The first thing I did was use basic OCR on the time stamp. I tried every popular library, and all of them gave me terrible results. My guess is that the weird font and the fact that the background was always changing made things very difficult.

Examples of how the the in game timer looks like when cropped out.

Finally, I came across the Google Cloud Vision API which also has an OCR function. This API did amazing and barely made any mistakes. But there was an issue.

It costs $1.50 for every 1000 images you process with the API. My first thought was to put a bunch of timestamps together in one image and process all those as one image, and for some reason I got terrible results with this. The API kept giving me incorrect answers. This meant I had one option. I would need to send each tiny timestamp image to the API one at a time. I had over 100,000 frames. This means it would cost me around $150. That’s not too bad, but I don’t have that kind of money… I’m just a college kid :(.

But. I was blessed to find this:

You get 300$ for free just for making an account. Now, I definitely did not make three accounts just so that I could use the 900$ of free credit to process my VODs and do random testing and scripting on GCP. That would be against the Terms of Service and disrespectful to the company. Kappa.

Anyways, with the power of this free money at my disposal, I wrote a script that would process the VODs using the Google Vision API one by one. This script outputted a JSON called “time_stamp_data_clean.json” that took the individual frames from the game and labelled them based on what the in game timer read for that frame.

The data from time_stamp_data_clean.json tells us what the in game timer reads for that specific frame.

Holy moly boys its coming together! Stuff is working!

At this point, everything is near perfect and the dataset was almost ready to go. Now it was time for the last step. We just need to match the data from this JSON with the JSON from The Mysterious Web Socket. For that, I created this script.

Its a big pain to work with a giant dataset if it isn’t organized properly. I needed a good way to say “this frame has these bounding boxes + labels”. I could of just had a bunch of .jpg files and a .csv file with all the label and coordinate information. It would look something like this:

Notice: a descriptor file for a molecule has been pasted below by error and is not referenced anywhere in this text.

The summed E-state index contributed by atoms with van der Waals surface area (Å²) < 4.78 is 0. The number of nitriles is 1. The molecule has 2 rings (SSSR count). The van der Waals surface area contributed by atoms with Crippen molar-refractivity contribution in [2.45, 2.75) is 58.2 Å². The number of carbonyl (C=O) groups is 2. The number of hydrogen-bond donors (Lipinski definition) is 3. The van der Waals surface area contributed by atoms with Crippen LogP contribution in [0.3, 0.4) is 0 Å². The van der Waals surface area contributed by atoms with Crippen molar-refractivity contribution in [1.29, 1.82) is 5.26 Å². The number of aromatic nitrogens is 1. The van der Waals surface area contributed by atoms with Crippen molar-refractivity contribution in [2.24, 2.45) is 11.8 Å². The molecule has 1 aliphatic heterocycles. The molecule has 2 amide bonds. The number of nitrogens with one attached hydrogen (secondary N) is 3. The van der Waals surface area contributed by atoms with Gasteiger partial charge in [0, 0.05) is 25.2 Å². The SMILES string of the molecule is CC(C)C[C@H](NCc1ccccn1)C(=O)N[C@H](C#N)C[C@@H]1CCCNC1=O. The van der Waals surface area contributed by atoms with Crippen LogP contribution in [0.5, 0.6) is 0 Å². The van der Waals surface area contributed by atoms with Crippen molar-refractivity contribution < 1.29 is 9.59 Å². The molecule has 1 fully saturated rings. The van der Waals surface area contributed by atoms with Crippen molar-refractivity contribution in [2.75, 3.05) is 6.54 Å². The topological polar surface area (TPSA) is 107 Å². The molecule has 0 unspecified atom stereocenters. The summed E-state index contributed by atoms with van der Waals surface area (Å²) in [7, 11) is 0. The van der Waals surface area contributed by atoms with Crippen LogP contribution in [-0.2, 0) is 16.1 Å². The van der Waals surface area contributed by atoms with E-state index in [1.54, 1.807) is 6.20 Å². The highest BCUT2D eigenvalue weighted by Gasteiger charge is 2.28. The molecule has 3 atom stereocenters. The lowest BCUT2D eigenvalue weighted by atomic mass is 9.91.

frame_1.jpg, Ahri [120, 145], Shen [11, 678], ...
frame_2.jpg, Ahri [122, 147], Shen [15, 650], ...
frame_3.jpg, Ahri [115, 133], Shen [10, 700], ...

This was bad though, because CSV files are annoying and JPG files are even more annoying. Plus it means I would have had to rename all my image files so they correspond to that CSV. Hell no. There had to be a better way. And there was.

Instead of JPGs and CSVs, I saved all the data into a .npz file which saved stuff as raw numpy arrays. Numpy is the language of machine learning, so this was perfect. Each image was saved within the numpy array, and along with it the labels were saved. It looks something like this:

[[Ahri, 120, 145, 130, 150],
[Shen, 122, 147, 170, 160],
[[Ahri, 125, 175, 180, 190],
[Shen, 172, 177, 190, 180],

Now we don’t need deal with pesky file names or annoying ass CSVs. Everything is saved in massive array saved to a file and easily accessible by index.

Finally the hard part of deep learning, getting the data + organizing it, is done!

Choosing a Neural Net Architecture

What good is all this data without a model to train it with?!

I knew from the beginning that I wanted to use an existing architecture that specialized in object detection because this is all just a proof of concept. I didn’t want to spend weeks trying to create an architecture perfect for video games. I’ll leave that for future Ph.D students to solve :). As you read way above, I decided to use YOLO because its fast and was state of the art for a while. Plus, the creator of YOLO is amazing and has open-sourced all his code which really opens up doors for developers. But, the creator of YOLO created YOLO using C++ which is a language I didn’t want to use just because most of code for the data was already done using Python and some Node.js. Luckily, a group of lovely people decided to create YAD2K which allows people to use YOLO using Python + Keras.

And, honestly, another huge reason I chose YOLO is because I actually understood the paper behind it. I knew I would need to mess around with the core code behind the architecture which meant I’d need to truly understand it. After reading the papers behind other popular architectures, things didn’t quite click for me as clearly. YOLOs ability to look at an image just once and come to a conclusion felt like the most human compared to the thousands of region proposals used by R-CNNs for example. On top of that, the code behind it was easy enough to follow using the paper.

I won’t be explaining at length how YOLO works within this post simply because there are many other resources, such as this one, out there that would explain it better than I!

Re-training YOLO

Warning: I’m getting way more technical this section. If you get confused, you can always ask me question on Twitter!

YOLO is a very deep neural net. Or maybe it’s not and I’m just easily impressed. In any case, here’s the architecture:

I use a 2012 Macbook Pro. There was no way I was about to train this massive model on my machine. It would actually take years to finish so I decided to pay for an AWS EC2 GPU instance because I wanted to finish training the model within the century.

Here’s how the re-train script runs:

  • I’m not training YOLO completely from scratch. YAD2K first takes pre-trained weights, freezes all the layers of the body, and runs for 5 epochs.
  • Then, it runs with the entire model unfrozen for 30 epochs.
  • Then, it runs with early stopping and exits when the validation loss begins to go up so that we don’t overtrain our model.

So, in the beginning I naively took data from about 5 LCS Games which is about 7,500 frames, ran it through YOLO, and it overfit to oblivion within 2 epochs. This makes sense, though. The model has a lot of parameters and I didn’t use any form of data augmentation, I was asking for it to fail.